The Secret MAI:
'NAFTA On Steroids'
By John Byrne Barry
The Planet
May 1998 Volume 5, Number 4
Instead of governments regulating transnational corporations, under the MAI, it would be the other way around.
Business Week calls it "the most explosive trade deal you've never heard of." Ralph Nader's Public Citizen brands it "NAFTA on steroids." And Sierra Club Executive Director Carl Pope calls it "an assault on the local," under which, theoretically, "Oscar Meyer could sue Saudi Arabia for the right to sell hot dogs in Mecca."
What inspires this poetry? And what does it have to do with protecting forests and wetlands and clean water?
It's the MAI - the Multilateral Agreement on Investment - currently being hammered out by trade negotiators from the 29 industrialized countries of the OECD (Organization for Economic Cooperation and Development) in a basement conference room in Paris. And if you haven't heard of it, you're not alone.
Whereas treaties like GATT - the General Agreement on Tariffs and Trade - made it easier to move goods and services between nations, the MAI would make it easier, cheaper and safer for foreign investors to buy tangible assets - like factories, timberland or mining rights.
It would create new rights and privileges for international investors. Proponents say they are needed to protect investors against excessive regulation.
But opponents see it as a threat to environmental and labor standards, as well as federal and state sovereignty. Instead of governments regulating transnational corporations, under the MAI it would be the other way around. It would severely restrict the rights of the nation-state to control foreign investment in its economy. The guiding principle of the MAI is that there should be no distinction between foreign and domestic investors. For environmentalists, says Dan Seligman, the Club's Responsible Trade Campaign director, the most threatening provision is the "takings" clause, under which foreign investors could sue taxpayers for compensation when any local, state or federal law hurts the corporate bottom line.
Sound far-fetched? It's already happening. Under an MAI-like provision of NAFTA, the Ethyl Corporation of Virginia has sued Canada for $251 million in compensation. Canada's crime? It banned the gasoline additive MMT, a suspected neurotoxin manufactured by Ethyl.
The MAI would extend such provisions to the 29 OECD nations, then to the rest of the world. Investors could sue governments directly in international tribunals. Decisions would be binding and final.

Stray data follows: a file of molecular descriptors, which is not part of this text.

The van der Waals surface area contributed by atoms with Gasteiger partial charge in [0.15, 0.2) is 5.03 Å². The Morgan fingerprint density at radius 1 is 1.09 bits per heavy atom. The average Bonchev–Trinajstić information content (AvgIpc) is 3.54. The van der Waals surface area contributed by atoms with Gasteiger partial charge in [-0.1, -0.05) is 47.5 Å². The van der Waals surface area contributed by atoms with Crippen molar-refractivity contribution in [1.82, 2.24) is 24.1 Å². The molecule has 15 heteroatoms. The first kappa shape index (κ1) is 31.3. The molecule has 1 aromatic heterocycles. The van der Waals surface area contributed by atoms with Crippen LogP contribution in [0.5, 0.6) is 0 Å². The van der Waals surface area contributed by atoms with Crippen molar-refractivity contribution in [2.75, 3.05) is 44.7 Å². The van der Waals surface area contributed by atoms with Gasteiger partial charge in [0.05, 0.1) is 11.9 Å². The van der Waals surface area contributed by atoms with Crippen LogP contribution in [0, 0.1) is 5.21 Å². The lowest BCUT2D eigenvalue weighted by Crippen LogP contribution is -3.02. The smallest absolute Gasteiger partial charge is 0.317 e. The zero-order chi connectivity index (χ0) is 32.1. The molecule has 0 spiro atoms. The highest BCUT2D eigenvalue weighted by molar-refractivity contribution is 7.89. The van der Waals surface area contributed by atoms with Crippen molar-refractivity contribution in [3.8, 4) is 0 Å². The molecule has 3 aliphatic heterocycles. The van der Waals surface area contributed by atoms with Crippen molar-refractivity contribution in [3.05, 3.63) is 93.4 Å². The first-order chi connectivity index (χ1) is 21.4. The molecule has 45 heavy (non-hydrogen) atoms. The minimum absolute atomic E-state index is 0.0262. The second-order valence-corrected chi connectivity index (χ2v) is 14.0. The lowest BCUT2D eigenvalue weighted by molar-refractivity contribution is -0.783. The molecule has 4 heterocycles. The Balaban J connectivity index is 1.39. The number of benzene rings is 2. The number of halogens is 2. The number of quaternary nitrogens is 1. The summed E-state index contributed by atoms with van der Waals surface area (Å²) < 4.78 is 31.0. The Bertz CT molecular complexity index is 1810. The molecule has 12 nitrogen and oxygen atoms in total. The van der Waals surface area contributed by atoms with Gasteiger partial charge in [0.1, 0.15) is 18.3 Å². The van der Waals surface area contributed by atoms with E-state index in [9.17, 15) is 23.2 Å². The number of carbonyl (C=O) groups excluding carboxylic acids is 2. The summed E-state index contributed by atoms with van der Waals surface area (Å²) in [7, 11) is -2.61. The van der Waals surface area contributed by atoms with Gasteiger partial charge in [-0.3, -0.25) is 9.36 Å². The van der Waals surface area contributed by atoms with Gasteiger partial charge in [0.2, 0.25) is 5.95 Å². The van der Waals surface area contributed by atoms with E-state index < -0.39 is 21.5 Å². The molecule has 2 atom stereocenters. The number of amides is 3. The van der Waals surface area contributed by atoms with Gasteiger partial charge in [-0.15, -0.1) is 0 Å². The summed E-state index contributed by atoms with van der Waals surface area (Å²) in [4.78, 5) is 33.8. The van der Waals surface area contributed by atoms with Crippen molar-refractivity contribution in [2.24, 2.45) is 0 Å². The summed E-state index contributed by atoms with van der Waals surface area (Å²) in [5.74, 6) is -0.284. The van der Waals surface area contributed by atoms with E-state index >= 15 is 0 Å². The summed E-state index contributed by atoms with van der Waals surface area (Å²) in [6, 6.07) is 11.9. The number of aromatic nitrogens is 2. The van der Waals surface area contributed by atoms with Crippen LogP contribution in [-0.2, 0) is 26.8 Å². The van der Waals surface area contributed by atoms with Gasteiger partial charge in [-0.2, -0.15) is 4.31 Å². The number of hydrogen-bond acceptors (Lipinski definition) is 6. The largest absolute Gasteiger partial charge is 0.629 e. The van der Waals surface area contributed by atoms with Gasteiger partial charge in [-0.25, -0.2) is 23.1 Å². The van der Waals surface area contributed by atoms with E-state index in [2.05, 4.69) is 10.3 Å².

These rules would allow foreign investors to challenge existing land-use restrictions and reverse hard-won Club victories here in the United States. For example, says Seligman, Citifor, a wholly-owned subsidiary of the Chinese government and major timberland owner in Oregon and Washington, could sue to block salmon recovery plans affecting its lands. And Kjell Inge Rokke, a Norwegian factory-fishing operator, could sue for compensation if local authorities reject his plans to build a new city south of Washington, D.C., on Chapman's Forest in Maryland.
In February, to draw attention to the threats in the MAI, Seligman joined representatives of Public Citizen and the Preamble Center for a Seattle-to-Santa Cruz "road show," which included editorial board visits, activist trainings, "town hall" meetings, radio and TV interviews and debates with MAI advocates.
One outcome of that trip was a March 31 editorial in the San Francisco Chronicle which called for more public discussion of the MAI.
The Club also joined with the International Forum on Globalization to expose the MAI through full-page ads in The New York Times and the International Herald Tribune. At the local level, volunteers like Richard Barish of Albuquerque, N.M., are spreading the word through their chapter newsletters.
Representatives of the OECD have been secretly negotiating the MAI for the past three years. Deliberations had reached an advanced stage before a draft of the proposed treaty was leaked in January 1997. There has been virtually no participation by labor, environmental or other non-business interests and minimal media coverage.
The proposal was to be completed by May, at which point, each member nation would decide whether to ratify it. (In the United States, the Senate would have the opportunity to approve or reject, but not modify the treaty.) But citizen outcry in the United States, France, Canada and other OECD nations, combined with the U.S. Congress' rejection of fast-track trade authority last fall, have slowed negotiations.
"Alarmingly, most Americans still don't know about the MAI or the broad powers it gives corporations," says Seligman. "Our job is to change that."
To take action: Write a letter to the editor of your local paper. Say that the MAI would gut protection for the environment, labor and human rights, and that it would undermine national and local sovereignty and participatory democracy by restricting government's ability to regulate foreign investment and hold corporations accountable.
For more information: Contact Dan Seligman at (202) 675-2387 or
Or check out our Web page at You can find a draft of the MAI on the Web page of Public Citizen:

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